Taxpayers’ Union take on Maori mafiaoso tax

The Taxpayers’ Union doing what the John Key’s National Party should have done a long time ago and is taking on Auckland Council’s rŐ∂iŐ∂dŐ∂iŐ∂cŐ∂uŐ∂lŐ∂oŐ∂uŐ∂sŐ∂ ¬†corrupt ‘Cultural Impact Assessment’ provisions.

This morning the Union joined forces with other not for profits and launched a report titled “The Taniwha Tax”. Below is the summary they sent to supporters:


[T]he Taxapayers’ Union launched what is our hardest hitting research yet.We were joined in Auckland by pro-deomcracy group Democracy Action, the Auckland Property Investors’ Association, and our sister organisation the Ratepayers’ Alliance, to launch¬†The Taniwha Tax: A briefing paper on Auckland Council’s new Mana Whenua rules.The Paper covers the new Mana Whenua provisions in the Auckland Unitary Plan that have enacted a cultural or ‚ÄėTaniwha Tax‚Äô, enforceable immediately.Our briefing paper exposes: ¬† Read more »

Maori proposing “indigenous tax” on foreign visitors

The University of Auckland Business School is hosting a seminar where:

Our aim is to share a very simple model to improve equality of opportunity for all people in Aotearoa where the indigenous tax‚ĄĘ will be used to invest in people‚Äôs economic wealth and social well being.‚ÄĚ Anita Stowers and Maki Maihi-Taniora

The purpose of the meeting/seminar is to bring together interested persons to listen and discuss the indigenous taxation concept and to see whether university academics are interested in exploring the concept as part of wider research into its viability economically, politically and culturally.

Read more »

Maori making grab for water and Nick Smith & Bill English appear to be helping them

Maori are going to go after water as the next grievance claim….and it appears that Bill English and Nick Smith are entertaining their claims and negotiating with them instead of telling them to piss off.

Maori leaders have mounted a bid for effective ownership of a share of the country’s¬†freshwater.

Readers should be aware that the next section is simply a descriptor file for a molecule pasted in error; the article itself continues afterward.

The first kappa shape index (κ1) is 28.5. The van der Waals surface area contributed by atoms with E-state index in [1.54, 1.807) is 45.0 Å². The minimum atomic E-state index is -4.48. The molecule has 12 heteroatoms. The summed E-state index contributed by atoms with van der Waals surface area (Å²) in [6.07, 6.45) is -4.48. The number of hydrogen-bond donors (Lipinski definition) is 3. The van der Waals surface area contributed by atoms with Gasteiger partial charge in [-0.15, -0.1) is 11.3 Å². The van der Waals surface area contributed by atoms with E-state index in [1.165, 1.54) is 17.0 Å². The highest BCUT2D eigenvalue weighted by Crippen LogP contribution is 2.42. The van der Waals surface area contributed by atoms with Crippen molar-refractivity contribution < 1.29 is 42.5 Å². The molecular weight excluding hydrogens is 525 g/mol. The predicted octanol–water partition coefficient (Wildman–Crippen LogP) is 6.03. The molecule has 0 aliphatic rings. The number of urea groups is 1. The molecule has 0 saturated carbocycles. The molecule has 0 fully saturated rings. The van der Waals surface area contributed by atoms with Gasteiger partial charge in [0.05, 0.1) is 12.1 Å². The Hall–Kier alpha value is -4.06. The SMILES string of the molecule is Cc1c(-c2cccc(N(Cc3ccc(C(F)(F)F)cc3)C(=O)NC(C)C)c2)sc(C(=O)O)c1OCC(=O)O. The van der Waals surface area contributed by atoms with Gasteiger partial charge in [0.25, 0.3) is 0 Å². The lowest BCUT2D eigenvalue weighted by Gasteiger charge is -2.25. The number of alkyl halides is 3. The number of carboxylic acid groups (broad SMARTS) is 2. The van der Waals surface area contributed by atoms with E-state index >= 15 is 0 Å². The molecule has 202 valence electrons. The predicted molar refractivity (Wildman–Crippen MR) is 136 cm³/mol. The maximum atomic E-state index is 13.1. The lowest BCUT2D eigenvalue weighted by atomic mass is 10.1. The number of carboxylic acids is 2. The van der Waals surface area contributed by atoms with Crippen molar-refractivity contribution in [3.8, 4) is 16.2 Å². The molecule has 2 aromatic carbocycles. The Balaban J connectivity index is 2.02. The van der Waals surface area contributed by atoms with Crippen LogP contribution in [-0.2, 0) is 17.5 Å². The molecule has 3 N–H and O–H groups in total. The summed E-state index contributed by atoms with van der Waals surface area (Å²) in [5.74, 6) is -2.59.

This would allow them, and other with water rights, to onsell it to those who need water for irrigation, hydropower and other commercial uses.

Talks between the powerful Iwi Leaders Group and the Government, fronted by Deputy Prime Minister Bill English and Environment Minister Nick Smith, are at a critical stage after ministers rejected a nationwide ‘Waterlords’ settlement along the lines of the Sealords deal over¬†Maori¬†commercial fishing claims.

The Government is adamant it will not hand over rights in perpetuity to Maori Рbut it may compromise by allowing regional councils to do local deals with Maori.

Farmers are worried that there will not be enough water to go around if significant quantities of freshwater are set aside for Maori.

In¬†a Cabinet paper, Smith points to possible “catchment by catchment” deals at a regional government level. The Crown has acknowledged¬†Maori¬†interests and rights¬†in¬†freshwater¬†but their extent and nature is at issue. The Government may set criteria by which local iwi can get preferential access to water, catchment by catchment, Smith says.

Ministers and iwi leaders held a summit at Waitangi during the February 6 commemorations, in a swift response to an iwi- commissioned report proposing radical ways to deal with freshwater and Maori claims. The report, by research group Sapere, proposed a nationwide settlement, an end to 35-year renewals of water consents. and a move to permanent rights and a market in tradable water rights.

It argued the regime would not only be a boon for Maori but would add $2 billion to the value of power-generating assets, $5.5b to the primary sector and boost the overall economy, while helping reduce the effects of drought through more efficient use of water. It would also open the way for the Government to levy resource taxes on income from using the water.

If National wants to lose more than just Northland they will keep on going with this process under the control of Bill English and Nick Smith. ¬†¬† Read more »

Seems Northland voters aren’t as dumb as Winston thinks they are